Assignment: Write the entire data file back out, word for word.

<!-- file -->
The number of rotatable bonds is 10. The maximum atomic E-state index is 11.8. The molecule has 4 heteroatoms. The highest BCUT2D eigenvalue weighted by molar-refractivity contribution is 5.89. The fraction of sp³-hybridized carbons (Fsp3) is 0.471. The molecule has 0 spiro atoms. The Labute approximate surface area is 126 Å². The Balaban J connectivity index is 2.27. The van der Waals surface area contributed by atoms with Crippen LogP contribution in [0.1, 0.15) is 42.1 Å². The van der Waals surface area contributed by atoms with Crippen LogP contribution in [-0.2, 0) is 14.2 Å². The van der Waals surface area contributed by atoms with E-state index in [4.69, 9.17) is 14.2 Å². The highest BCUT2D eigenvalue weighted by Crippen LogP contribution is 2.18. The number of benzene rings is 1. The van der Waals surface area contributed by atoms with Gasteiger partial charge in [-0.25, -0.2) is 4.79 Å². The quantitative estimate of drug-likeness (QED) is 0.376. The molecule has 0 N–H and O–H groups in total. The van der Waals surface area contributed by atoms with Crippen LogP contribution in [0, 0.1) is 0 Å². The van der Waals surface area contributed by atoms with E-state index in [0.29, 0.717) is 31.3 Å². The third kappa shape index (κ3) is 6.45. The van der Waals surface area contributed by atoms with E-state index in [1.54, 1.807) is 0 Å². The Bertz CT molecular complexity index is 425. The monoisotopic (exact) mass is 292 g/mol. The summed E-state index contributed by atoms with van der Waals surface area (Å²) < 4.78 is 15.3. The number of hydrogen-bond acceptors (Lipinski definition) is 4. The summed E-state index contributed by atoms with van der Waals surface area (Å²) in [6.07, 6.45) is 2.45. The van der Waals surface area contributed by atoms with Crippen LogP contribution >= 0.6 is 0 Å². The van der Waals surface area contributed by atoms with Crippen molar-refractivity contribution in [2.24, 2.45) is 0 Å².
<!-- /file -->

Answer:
The number of rotatable bonds is 10. The maximum atomic E-state index is 11.8. The molecule has 4 heteroatoms. The highest BCUT2D eigenvalue weighted by molar-refractivity contribution is 5.89. The fraction of sp³-hybridized carbons (Fsp3) is 0.471. The molecule has 0 spiro atoms. The Labute approximate surface area is 126 Å². The Balaban J connectivity index is 2.27. The van der Waals surface area contributed by atoms with Crippen LogP contribution in [0.1, 0.15) is 42.1 Å². The van der Waals surface area contributed by atoms with Crippen LogP contribution in [-0.2, 0) is 14.2 Å². The van der Waals surface area contributed by atoms with E-state index in [4.69, 9.17) is 14.2 Å². The highest BCUT2D eigenvalue weighted by Crippen LogP contribution is 2.18. The number of benzene rings is 1. The van der Waals surface area contributed by atoms with Gasteiger partial charge in [-0.25, -0.2) is 4.79 Å². The quantitative estimate of drug-likeness (QED) is 0.376. The molecule has 0 N–H and O–H groups in total. The van der Waals surface area contributed by atoms with Crippen LogP contribution in [0, 0.1) is 0 Å². The van der Waals surface area contributed by atoms with E-state index in [0.29, 0.717) is 31.3 Å². The third kappa shape index (κ3) is 6.45. The van der Waals surface area contributed by atoms with E-state index in [1.54, 1.807) is 0 Å². The Bertz CT molecular complexity index is 425. The monoisotopic (exact) mass is 292 g/mol. The summed E-state index contributed by atoms with van der Waals surface area (Å²) < 4.78 is 15.3. The number of hydrogen-bond acceptors (Lipinski definition) is 4. The summed E-state index contributed by atoms with van der Waals surface area (Å²) in [6.07, 6.45) is 2.45. The van der Waals surface area contributed by atoms with Crippen LogP contribution >= 0.6 is 0 Å². The van der Waals surface area contributed by atoms with Crippen molar-refractivity contribution in [2.24, 2.45) is 0 Å².